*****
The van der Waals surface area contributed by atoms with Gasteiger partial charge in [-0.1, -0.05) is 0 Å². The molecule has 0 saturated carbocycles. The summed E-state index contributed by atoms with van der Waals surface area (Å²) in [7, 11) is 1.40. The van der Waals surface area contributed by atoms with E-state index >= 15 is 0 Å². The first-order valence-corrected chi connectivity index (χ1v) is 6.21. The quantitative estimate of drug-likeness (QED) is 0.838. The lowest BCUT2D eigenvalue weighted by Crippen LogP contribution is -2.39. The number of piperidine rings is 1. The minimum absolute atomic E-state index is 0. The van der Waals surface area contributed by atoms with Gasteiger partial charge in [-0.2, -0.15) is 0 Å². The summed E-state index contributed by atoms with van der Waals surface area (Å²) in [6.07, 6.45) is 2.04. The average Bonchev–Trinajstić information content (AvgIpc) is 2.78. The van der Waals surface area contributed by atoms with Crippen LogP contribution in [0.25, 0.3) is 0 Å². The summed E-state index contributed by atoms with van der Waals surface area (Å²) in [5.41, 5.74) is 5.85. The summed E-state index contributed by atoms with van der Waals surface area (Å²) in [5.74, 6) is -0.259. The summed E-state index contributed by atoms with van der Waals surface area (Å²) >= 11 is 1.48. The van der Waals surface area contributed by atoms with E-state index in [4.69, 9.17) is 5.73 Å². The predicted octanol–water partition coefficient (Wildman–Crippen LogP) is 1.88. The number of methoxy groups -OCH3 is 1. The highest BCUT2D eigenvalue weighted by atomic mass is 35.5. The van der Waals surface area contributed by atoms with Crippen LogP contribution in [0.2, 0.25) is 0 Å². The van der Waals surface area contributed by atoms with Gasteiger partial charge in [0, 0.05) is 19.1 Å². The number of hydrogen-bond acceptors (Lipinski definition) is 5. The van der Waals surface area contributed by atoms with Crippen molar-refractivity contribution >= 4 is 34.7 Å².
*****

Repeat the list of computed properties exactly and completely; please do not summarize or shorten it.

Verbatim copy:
The van der Waals surface area contributed by atoms with Gasteiger partial charge in [-0.1, -0.05) is 0 Å². The molecule has 0 saturated carbocycles. The summed E-state index contributed by atoms with van der Waals surface area (Å²) in [7, 11) is 1.40. The van der Waals surface area contributed by atoms with E-state index >= 15 is 0 Å². The first-order valence-corrected chi connectivity index (χ1v) is 6.21. The quantitative estimate of drug-likeness (QED) is 0.838. The lowest BCUT2D eigenvalue weighted by Crippen LogP contribution is -2.39. The number of piperidine rings is 1. The minimum absolute atomic E-state index is 0. The van der Waals surface area contributed by atoms with Gasteiger partial charge in [-0.2, -0.15) is 0 Å². The summed E-state index contributed by atoms with van der Waals surface area (Å²) in [6.07, 6.45) is 2.04. The average Bonchev–Trinajstić information content (AvgIpc) is 2.78. The van der Waals surface area contributed by atoms with Crippen LogP contribution in [0.25, 0.3) is 0 Å². The summed E-state index contributed by atoms with van der Waals surface area (Å²) in [5.41, 5.74) is 5.85. The summed E-state index contributed by atoms with van der Waals surface area (Å²) in [5.74, 6) is -0.259. The summed E-state index contributed by atoms with van der Waals surface area (Å²) >= 11 is 1.48. The van der Waals surface area contributed by atoms with E-state index in [4.69, 9.17) is 5.73 Å². The predicted octanol–water partition coefficient (Wildman–Crippen LogP) is 1.88. The number of methoxy groups -OCH3 is 1. The highest BCUT2D eigenvalue weighted by atomic mass is 35.5. The van der Waals surface area contributed by atoms with Crippen LogP contribution in [0.2, 0.25) is 0 Å². The van der Waals surface area contributed by atoms with Gasteiger partial charge in [0, 0.05) is 19.1 Å². The number of hydrogen-bond acceptors (Lipinski definition) is 5. The van der Waals surface area contributed by atoms with Crippen molar-refractivity contribution >= 4 is 34.7 Å².